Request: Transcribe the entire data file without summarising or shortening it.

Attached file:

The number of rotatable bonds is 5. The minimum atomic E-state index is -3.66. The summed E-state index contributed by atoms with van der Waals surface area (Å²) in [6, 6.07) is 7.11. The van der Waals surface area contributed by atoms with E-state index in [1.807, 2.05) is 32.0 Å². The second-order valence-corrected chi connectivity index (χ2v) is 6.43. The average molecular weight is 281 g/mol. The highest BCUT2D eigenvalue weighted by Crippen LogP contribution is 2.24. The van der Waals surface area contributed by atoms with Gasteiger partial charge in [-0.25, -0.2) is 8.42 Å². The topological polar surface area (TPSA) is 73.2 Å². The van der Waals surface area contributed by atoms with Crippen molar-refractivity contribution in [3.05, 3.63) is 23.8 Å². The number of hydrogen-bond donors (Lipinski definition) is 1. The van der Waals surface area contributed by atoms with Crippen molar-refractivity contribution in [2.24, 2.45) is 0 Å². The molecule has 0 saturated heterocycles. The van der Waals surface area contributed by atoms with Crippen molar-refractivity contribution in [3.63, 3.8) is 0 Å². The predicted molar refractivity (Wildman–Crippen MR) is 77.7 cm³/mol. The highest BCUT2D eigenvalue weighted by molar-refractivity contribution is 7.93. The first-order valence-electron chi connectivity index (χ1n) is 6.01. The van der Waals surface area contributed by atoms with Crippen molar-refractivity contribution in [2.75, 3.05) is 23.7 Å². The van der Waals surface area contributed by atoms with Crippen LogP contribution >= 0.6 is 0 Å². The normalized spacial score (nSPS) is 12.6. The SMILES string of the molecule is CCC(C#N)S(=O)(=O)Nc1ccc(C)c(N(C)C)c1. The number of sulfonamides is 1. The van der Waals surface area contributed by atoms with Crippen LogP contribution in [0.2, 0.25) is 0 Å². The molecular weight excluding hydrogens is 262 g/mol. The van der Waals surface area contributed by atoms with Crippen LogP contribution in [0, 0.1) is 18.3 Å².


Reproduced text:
The number of rotatable bonds is 5. The minimum atomic E-state index is -3.66. The summed E-state index contributed by atoms with van der Waals surface area (Å²) in [6, 6.07) is 7.11. The van der Waals surface area contributed by atoms with E-state index in [1.807, 2.05) is 32.0 Å². The second-order valence-corrected chi connectivity index (χ2v) is 6.43. The average molecular weight is 281 g/mol. The highest BCUT2D eigenvalue weighted by Crippen LogP contribution is 2.24. The van der Waals surface area contributed by atoms with Gasteiger partial charge in [-0.25, -0.2) is 8.42 Å². The topological polar surface area (TPSA) is 73.2 Å². The van der Waals surface area contributed by atoms with Crippen molar-refractivity contribution in [3.05, 3.63) is 23.8 Å². The number of hydrogen-bond donors (Lipinski definition) is 1. The van der Waals surface area contributed by atoms with Crippen molar-refractivity contribution in [2.24, 2.45) is 0 Å². The molecule has 0 saturated heterocycles. The van der Waals surface area contributed by atoms with Crippen molar-refractivity contribution in [3.63, 3.8) is 0 Å². The predicted molar refractivity (Wildman–Crippen MR) is 77.7 cm³/mol. The highest BCUT2D eigenvalue weighted by molar-refractivity contribution is 7.93. The first-order valence-electron chi connectivity index (χ1n) is 6.01. The van der Waals surface area contributed by atoms with Crippen molar-refractivity contribution in [2.75, 3.05) is 23.7 Å². The van der Waals surface area contributed by atoms with Crippen LogP contribution >= 0.6 is 0 Å². The normalized spacial score (nSPS) is 12.6. The SMILES string of the molecule is CCC(C#N)S(=O)(=O)Nc1ccc(C)c(N(C)C)c1. The number of sulfonamides is 1. The van der Waals surface area contributed by atoms with Crippen LogP contribution in [0.2, 0.25) is 0 Å². The molecular weight excluding hydrogens is 262 g/mol. The van der Waals surface area contributed by atoms with Crippen LogP contribution in [0, 0.1) is 18.3 Å².